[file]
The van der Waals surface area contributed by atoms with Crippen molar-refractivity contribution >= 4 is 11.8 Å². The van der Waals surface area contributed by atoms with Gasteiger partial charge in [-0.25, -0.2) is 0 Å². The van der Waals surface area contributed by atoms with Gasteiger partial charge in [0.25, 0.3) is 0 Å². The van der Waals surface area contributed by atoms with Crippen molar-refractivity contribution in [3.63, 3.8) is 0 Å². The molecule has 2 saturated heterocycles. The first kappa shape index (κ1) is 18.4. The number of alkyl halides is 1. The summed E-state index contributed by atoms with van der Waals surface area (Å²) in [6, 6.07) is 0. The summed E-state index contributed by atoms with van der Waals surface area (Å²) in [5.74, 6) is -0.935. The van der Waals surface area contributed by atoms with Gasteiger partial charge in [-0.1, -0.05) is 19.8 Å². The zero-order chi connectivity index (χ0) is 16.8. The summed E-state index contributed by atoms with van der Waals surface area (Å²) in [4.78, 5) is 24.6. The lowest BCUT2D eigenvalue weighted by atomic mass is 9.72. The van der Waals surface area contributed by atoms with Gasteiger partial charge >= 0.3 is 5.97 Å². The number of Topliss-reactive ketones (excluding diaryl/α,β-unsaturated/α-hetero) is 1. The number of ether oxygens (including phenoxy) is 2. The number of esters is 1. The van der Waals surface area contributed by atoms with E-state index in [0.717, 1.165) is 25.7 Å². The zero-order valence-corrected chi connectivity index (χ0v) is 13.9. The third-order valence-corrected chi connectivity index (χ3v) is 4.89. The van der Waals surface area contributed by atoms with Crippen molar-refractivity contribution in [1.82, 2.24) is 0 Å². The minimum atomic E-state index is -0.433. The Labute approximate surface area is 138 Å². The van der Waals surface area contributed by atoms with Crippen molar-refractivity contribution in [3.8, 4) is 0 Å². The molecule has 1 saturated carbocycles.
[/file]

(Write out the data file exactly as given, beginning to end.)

The van der Waals surface area contributed by atoms with Crippen molar-refractivity contribution >= 4 is 11.8 Å². The van der Waals surface area contributed by atoms with Gasteiger partial charge in [-0.25, -0.2) is 0 Å². The van der Waals surface area contributed by atoms with Gasteiger partial charge in [0.25, 0.3) is 0 Å². The van der Waals surface area contributed by atoms with Crippen molar-refractivity contribution in [3.63, 3.8) is 0 Å². The molecule has 2 saturated heterocycles. The first kappa shape index (κ1) is 18.4. The number of alkyl halides is 1. The summed E-state index contributed by atoms with van der Waals surface area (Å²) in [6, 6.07) is 0. The summed E-state index contributed by atoms with van der Waals surface area (Å²) in [5.74, 6) is -0.935. The van der Waals surface area contributed by atoms with Gasteiger partial charge in [-0.1, -0.05) is 19.8 Å². The zero-order chi connectivity index (χ0) is 16.8. The summed E-state index contributed by atoms with van der Waals surface area (Å²) in [4.78, 5) is 24.6. The lowest BCUT2D eigenvalue weighted by atomic mass is 9.72. The van der Waals surface area contributed by atoms with Gasteiger partial charge >= 0.3 is 5.97 Å². The number of Topliss-reactive ketones (excluding diaryl/α,β-unsaturated/α-hetero) is 1. The number of ether oxygens (including phenoxy) is 2. The number of esters is 1. The van der Waals surface area contributed by atoms with E-state index in [0.717, 1.165) is 25.7 Å². The zero-order valence-corrected chi connectivity index (χ0v) is 13.9. The third-order valence-corrected chi connectivity index (χ3v) is 4.89. The van der Waals surface area contributed by atoms with Crippen molar-refractivity contribution in [1.82, 2.24) is 0 Å². The minimum atomic E-state index is -0.433. The Labute approximate surface area is 138 Å². The van der Waals surface area contributed by atoms with Crippen molar-refractivity contribution in [3.8, 4) is 0 Å². The molecule has 1 saturated carbocycles.